For far too long, the majority of our indoor cats have reacted with hisses and desperate hopes of becoming feline Houdinis when confronted by what they view as the Three Horrible Cs: the car, the carrier and the veterinary clinic.
But I’m living proof that we can acclimate our feline friends, from kittens to seniors, to at least tolerate car rides, whether they are short jaunts to the clinic or cross-country treks. Yes, I have survived the feline serenades inside my SUV from San Diego, California, to San Antonio, Texas — and back — with Zeki, my former certified therapy cat. I have endured the seemingly instant car sickness from my senior cat, Murphy, each time she is put in the carrier to travel to the veterinary clinic (a mere 15 minutes away) for her annual examination. And, now, I am patiently conditioning my new kitten, Casey, that car rides are cool… even for cats.
The secret to success when it comes to training cats to accept being tucked inside cat carrier and placed inside moving vehicles begins with you. And, your catitude. Remember, our cats are masters at reading our emotions. That explains why many seem to disappear moments before you fetch the carrier to make the veterinary appointment on time. They can smell our apprehension and anxiety and know that it is in their best interest to — poof! — disappear, or strategically position themselves under the king-sized bed in the middle, just out of arm’s reach.
So, let me share some cat-car harmonizing secrets:
1. Inhale and exhale.
Yes, before you attempt to capture your cat and place her in a carrier — or give her medication — take a deep breath in, and exhale slowly. You need to center yourself. Your cat needs to know you are cool and confident when she needs you the most.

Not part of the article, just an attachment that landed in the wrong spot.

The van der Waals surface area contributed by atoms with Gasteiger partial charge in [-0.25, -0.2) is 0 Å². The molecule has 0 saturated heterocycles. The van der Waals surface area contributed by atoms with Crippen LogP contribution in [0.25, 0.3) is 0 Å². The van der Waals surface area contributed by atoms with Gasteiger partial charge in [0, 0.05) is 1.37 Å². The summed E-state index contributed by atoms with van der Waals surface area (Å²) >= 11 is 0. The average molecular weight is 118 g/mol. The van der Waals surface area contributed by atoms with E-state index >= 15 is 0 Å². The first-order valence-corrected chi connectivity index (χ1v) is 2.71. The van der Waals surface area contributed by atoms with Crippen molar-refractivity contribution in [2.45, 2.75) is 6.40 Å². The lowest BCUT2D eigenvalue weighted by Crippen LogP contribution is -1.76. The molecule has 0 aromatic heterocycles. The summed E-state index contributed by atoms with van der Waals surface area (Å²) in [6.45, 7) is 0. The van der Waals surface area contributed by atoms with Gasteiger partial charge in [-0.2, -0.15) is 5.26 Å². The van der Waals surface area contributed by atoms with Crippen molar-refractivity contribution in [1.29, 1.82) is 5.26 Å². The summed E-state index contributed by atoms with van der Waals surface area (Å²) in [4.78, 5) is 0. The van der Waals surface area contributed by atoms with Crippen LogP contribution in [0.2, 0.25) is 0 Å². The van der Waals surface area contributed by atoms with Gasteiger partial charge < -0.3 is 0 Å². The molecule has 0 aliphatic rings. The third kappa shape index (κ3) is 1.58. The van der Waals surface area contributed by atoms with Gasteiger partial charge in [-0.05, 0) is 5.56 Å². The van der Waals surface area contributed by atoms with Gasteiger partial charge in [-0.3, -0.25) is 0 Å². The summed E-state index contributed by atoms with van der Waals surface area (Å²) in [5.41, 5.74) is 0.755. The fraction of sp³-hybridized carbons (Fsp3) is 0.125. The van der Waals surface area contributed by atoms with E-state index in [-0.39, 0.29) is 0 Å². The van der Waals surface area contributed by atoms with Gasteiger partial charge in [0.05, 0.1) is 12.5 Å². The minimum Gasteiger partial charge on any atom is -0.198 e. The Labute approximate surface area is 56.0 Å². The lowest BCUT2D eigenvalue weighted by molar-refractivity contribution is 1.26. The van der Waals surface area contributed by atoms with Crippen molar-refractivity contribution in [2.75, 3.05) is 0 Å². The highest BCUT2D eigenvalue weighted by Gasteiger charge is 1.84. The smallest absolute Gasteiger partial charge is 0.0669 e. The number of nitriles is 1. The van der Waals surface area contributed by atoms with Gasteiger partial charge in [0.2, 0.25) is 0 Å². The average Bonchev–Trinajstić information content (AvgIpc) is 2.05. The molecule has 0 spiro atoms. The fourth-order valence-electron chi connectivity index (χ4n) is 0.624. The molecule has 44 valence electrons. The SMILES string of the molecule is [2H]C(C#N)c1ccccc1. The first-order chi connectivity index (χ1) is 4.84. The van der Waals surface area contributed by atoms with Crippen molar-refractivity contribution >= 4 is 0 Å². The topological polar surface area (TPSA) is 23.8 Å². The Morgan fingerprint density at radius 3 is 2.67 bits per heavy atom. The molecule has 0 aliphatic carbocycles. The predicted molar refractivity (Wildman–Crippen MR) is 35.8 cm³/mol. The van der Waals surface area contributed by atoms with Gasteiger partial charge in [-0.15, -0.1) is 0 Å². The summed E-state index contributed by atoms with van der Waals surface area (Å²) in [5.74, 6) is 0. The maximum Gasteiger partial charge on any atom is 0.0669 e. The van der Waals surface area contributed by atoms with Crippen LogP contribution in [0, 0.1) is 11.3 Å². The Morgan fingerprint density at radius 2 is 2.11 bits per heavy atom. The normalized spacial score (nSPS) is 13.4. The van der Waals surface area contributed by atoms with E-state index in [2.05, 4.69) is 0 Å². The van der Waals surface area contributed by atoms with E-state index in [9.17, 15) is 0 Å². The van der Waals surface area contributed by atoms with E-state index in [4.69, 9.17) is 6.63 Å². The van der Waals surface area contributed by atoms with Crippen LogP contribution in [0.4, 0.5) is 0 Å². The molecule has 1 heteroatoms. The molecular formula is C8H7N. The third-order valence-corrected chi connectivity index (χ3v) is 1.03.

2. Remind yourself that you are transporting your cat out of love.
Yes, indoor cats need and deserve regular veterinary care, including annual wellness examinations. Don’t apologize to your cat for the necessary car ride to the clinic. Instead, proclaim your devotion to keeping her healthy. If necessary, repeat this mantra out loud: “I’m doing this out of love.”
3. Turn the pet carrier into a kitty palace.
Purposely leave it in a high-traffic room — such as your living room or dining room — and keep the door open. Add a comfy bed inside and, occasionally, while your cat is watching, toss a couple treats inside for her to go eat. If she is sleeping inside it, nonchalantly close the door, even for a few minutes, and when you open it, simply walk away in silence. You are conveying that the closed carrier is a safe haven for her.
4. Fool your feline.
Cats are clever. If the only time they ride in the car is to be poked and prodded at a vet clinic, they quickly figure out the destination. About six weeks ago, I adopted a then 5-month-old kitten named Casey from the local animal shelter. Each week, I fit him with his harness and leash, place him in his wheeled carrier and take him with me when we need to pick up pet items at the pet supply store. Casey loves it when I open a small cat treat bag at the store and allow him a few nibbles while we are in the checkout line. He has done his math: He gets more treats out of car rides than he does veterinary exams.
5. Stock up on car supplies.
When I need to take Murphy in my SUV, I do my best to time it when she is on an empty stomach. Remember, she is my motion-sickness cat. My cargo area contains a tote with all the cleaning supplies necessary to address any mess Murphy may make. I also spritz the car interior with a popular feline pheromone spray that seems to calm Murphy a bit. And I am careful to position her carrier (strapped in through the seat belt in the middle seat) so that she can face the front of the vehicle and be in constant eye contact with me. I also switch to a classical music station because studies have shown that felines favor this music genre over rap or punk music.
Car rides for cats are the necessary “evil” that filing federal income tax returns are for us. Too many indoor cats have shortened lives because their owners do not take them in for annual veterinary visits because of the car dilemma. Trust me, condition your cats as soon as you can that car rides can be safe, because you never know when you may need to relocate or usher your cat into a carrier and evacuate due to a house fire, flood or other disaster.
By: Arden Moore
Featured Image: Via Thomas di Luccio/Flickr